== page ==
There was no discussion of layoffs or nonrenewal of teaching
contracts, and Bagby didn't want it to be thought that just reducing
costs by cutting jobs was the only way to go.
"Young teachers buy houses, they have children, they become a
part of the community," he said.
He mentioned that creation of new revenue streams was also being
looked at by the administration and the school board.
In the second part of the two-hour meeting, Joyce Hubbard, LCHS
principal, asked the group to say what they liked about the school,
as well as what their concerns were.
Several adults made a case for the importance of extracurricular
activities, including fine arts and speech, as well as the trades
being taught at the school.
Truancy and the high dropout rate were also concerns, and Hubbard
agreed but said she had no ready answer to those problems.
[to top of second column]
In conclusion Bagby stressed that it would be the school board,
headed by president Rick Hobler, who would be making decisions on
budget cuts and that there are many and varied areas being looked at
to take $1 million out of the budget.
Hobler told the group that no final decisions have
been made on cuts yet and that the board would make decisions that
have the least impact on the education of the children.
Past related articles
It is important for residents to understand that business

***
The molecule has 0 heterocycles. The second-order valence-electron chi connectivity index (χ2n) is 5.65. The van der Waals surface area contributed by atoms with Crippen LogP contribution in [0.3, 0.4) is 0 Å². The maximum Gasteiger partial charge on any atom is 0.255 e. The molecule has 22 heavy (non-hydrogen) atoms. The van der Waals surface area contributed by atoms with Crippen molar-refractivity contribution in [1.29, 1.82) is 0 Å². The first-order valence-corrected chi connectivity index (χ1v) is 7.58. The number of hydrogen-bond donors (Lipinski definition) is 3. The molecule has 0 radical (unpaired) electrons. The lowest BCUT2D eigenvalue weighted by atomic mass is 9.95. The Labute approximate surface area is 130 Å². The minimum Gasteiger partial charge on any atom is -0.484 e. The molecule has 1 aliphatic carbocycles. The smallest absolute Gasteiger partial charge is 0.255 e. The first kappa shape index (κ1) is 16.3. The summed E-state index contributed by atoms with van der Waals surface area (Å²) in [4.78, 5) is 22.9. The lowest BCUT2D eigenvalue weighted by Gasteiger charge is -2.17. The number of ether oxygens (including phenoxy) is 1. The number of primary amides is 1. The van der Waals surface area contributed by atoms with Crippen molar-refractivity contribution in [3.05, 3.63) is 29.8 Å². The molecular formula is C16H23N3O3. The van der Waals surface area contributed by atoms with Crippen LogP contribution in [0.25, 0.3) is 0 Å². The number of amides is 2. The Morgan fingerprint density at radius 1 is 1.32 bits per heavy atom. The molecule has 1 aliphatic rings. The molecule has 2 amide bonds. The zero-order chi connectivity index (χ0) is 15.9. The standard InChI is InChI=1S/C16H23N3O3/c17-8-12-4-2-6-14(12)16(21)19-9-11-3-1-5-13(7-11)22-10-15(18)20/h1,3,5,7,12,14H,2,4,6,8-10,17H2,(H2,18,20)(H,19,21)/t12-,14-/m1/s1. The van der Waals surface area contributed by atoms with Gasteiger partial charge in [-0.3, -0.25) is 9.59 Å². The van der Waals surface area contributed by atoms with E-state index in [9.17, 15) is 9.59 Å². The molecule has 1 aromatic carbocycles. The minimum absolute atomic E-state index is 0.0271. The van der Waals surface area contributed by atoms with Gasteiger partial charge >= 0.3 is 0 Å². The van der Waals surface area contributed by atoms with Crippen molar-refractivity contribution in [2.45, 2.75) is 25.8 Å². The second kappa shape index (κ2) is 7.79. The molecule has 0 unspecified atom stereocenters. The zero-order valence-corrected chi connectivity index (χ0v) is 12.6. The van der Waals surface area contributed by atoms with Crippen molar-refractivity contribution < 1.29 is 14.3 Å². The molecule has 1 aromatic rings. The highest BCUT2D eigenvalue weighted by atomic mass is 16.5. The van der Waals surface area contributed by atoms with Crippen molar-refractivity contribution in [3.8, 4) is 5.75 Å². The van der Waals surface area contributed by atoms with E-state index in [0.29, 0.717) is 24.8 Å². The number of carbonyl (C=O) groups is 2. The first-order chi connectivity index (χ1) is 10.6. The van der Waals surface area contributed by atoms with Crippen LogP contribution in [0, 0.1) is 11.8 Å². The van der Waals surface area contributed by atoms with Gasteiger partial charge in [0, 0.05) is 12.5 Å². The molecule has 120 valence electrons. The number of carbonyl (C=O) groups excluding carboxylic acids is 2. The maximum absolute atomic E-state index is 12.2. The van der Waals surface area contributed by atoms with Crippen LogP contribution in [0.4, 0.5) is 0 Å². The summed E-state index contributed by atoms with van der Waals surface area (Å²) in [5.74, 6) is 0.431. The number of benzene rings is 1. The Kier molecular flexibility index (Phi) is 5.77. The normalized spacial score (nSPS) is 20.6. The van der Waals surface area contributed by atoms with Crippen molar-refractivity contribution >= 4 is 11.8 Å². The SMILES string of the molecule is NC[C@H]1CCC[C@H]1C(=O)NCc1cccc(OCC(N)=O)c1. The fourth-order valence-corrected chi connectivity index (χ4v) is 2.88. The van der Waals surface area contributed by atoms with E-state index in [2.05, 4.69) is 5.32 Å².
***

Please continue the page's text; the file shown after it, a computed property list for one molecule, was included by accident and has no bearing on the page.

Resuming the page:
property taxes do not, and have not decreased due to the enterprise
zone. It is not tax revenue that has been lost. Rather, taxes on
business property improvements will increase and provide additional
revenue to local government, including LCHS, in the future.
The enterprise zone is a state-sponsored program that allows
communities to offer specified incentives to help current businesses
with expansions or to attract new businesses. It serves as a tool
for communities to stimulate growth, which means increased tax
revenues through jobs, sales and property taxes, which thereby
supports government bodies, gives businesses a running start and
improves the business climate for a community.
One incentive in the program is through property tax abatement.
Normally when a property is improved, the assessed value goes up,
and thereby the taxes are increased.
The abatement is only on the increased assessed value
of the property due to improvements.
The property owner continues to pay what was being paid in taxes
before the improvements.
So, there is no loss of property taxes to schools or other
government due to the enterprise zone.
Five years after each contract begins, a business starts paying
50 percent of taxes on the improved property value, and after
10 years the full amount of new property taxes is being paid.
In 10 years, an enterprise zone property is bringing in
significantly more taxes than there would have been without the
improvements, plus, there is more business coming into a community,
due to the expansion or addition of the business.
The superintendent recognized that there will be increases from
property taxes as these properties with improvements begin to pay
more into the tax base.
For more information:
Lincoln/Logan County Enterprise Zone
Incentives for Capital Improvements
Send a letter to the editor on what you think the school can do
to save money, create revenue or what needs to be preserved: